It is the Memorial Day weekend, replete with its abundance of food and drink and frolic and a reluctance to even consider what the day is really for.
There are a couple of things that should make this Memorial Day a little different than the others…if for no other reason than they involve two local men…two local heroes. One of them is still with us.
At the White House yesterday, The President presented the Congressional Medal of Honor on retired Navy Seal Britt Slabinski.
Slabinski led a team against heavily-armed combatants in a rescue attempt of a petty officer during a 2002 operation in Afghanistan, during which several U.S. service members were reportedly killed.
His dad was a military man. And he followed in his dad’s footsteps.
That was not the only story that catches ones attention this Memorial Day 2018.
The remains of Private First Class Francis Drake, who was killed in Guadalcanal, Solomon Islands in 1942, were flown from Bradley International Airport on Thursday, then to a Springfield funeral home.
He was the first Springfield military man killed in World War Two.
Back in 2011, a man was on his property on the Solomon Islands and found the remains and started the ball rolling on Drake’s final trip home.
At St Michael’s Cathedral, a service…an honor guard and burial at the Veteran’s Cemetery in Agawam.
Slabinski is not the only one we think about on this day.
Also in Northampton, President Calvin Coolidge on May 30th of 1923 addressed the area and the nation about the importance of the day.
“Patriotism is easy to understand in America. It means looking out for yourself by looking out for your country. In no other nation on earth does this principle have such complete application.”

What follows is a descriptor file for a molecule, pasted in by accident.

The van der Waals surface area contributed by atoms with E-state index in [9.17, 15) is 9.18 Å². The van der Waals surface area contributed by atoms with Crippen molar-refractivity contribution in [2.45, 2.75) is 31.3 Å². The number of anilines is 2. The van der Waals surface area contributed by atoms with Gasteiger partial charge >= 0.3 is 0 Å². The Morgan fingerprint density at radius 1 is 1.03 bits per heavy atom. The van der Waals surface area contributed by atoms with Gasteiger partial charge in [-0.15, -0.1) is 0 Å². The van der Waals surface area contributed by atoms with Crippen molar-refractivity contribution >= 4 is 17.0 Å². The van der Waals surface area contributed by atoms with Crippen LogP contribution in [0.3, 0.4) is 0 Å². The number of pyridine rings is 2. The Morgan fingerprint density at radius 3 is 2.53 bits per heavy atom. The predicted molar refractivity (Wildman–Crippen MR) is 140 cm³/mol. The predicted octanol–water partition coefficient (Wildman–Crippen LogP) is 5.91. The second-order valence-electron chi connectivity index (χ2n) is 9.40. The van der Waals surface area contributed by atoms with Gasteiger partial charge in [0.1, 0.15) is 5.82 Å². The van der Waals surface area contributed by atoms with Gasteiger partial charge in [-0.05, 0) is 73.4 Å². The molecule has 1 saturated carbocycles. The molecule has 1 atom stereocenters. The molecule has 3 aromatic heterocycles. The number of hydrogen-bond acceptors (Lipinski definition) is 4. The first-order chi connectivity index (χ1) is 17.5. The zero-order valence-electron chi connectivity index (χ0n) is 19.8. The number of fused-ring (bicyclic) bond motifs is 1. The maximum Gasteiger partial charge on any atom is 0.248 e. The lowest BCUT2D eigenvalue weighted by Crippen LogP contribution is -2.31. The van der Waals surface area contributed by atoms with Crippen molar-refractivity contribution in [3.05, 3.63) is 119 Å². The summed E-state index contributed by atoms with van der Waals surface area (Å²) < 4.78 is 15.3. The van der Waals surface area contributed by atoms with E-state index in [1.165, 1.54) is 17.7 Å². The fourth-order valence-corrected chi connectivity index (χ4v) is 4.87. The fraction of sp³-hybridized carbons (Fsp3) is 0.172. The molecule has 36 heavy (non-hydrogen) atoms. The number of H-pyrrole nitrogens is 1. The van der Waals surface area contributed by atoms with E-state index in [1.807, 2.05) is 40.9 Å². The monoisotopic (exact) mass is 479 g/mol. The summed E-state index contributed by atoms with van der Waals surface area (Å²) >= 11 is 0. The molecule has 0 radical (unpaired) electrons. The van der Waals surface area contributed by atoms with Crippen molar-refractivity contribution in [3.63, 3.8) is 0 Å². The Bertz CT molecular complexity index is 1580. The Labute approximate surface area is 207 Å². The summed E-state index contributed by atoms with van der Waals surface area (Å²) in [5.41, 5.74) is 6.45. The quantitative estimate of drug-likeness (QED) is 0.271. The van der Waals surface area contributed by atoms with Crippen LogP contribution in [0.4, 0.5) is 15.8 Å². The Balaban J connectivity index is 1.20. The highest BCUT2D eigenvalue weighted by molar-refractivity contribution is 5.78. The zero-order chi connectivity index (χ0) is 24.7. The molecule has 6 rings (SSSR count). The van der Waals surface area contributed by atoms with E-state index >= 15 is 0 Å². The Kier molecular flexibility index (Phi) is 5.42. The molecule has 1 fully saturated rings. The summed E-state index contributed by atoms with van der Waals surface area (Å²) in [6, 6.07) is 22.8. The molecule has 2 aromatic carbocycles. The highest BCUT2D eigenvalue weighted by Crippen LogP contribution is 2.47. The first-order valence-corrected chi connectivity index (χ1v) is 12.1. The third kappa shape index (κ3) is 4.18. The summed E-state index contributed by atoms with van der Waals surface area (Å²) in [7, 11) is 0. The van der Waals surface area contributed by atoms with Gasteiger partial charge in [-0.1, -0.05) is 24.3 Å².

Later he would say, “It is no wonder that the people are attached to America when we consider what it has done and what it represents. It has been called the last great hope of the world. Its simple story is a romance of surpassing interest. Its accomplishments rise above the realm of fable. To live under the privileges of its citizenship is the highest position of opportunity and achievement ever reached by a people.”
And still later, Coolidge, who delivered this address as Vice President, soon to ascend to the presidency upon the death of Warren Harding,
“Yet war is not the worst of evils, and these days have been set apart to do honor to all those, now gone, who made the cause of America their supreme choice. Some fell with the word of Patrick Henry, “Give me liberty, or give me death,” almost ringing in their ears. Some heard that word across the intervening generations and were still obedient to its call. It is to the spirit of those men, exhibited in all our wars, to the spirit that places the devotion to freedom and truth above the devotion to life, that the nation pays its ever enduring mark of reverence and respect.”Calvin Coolidge said all that.
On this Memorial Day weekend we thing about the Retired Navy Seal at the White House and the Springfield man who died alone and is coming home.
Heroes at the very least.
Both secure that they were one in their love of country…their fight for freedom and the American Way.
There was one other line in the address of then Vice President Coolidge….I will leave it with you. He was if my history is still with me actually quoting from the bible.
“Greater love hath no man than this, that a man lay down his life for his friends.”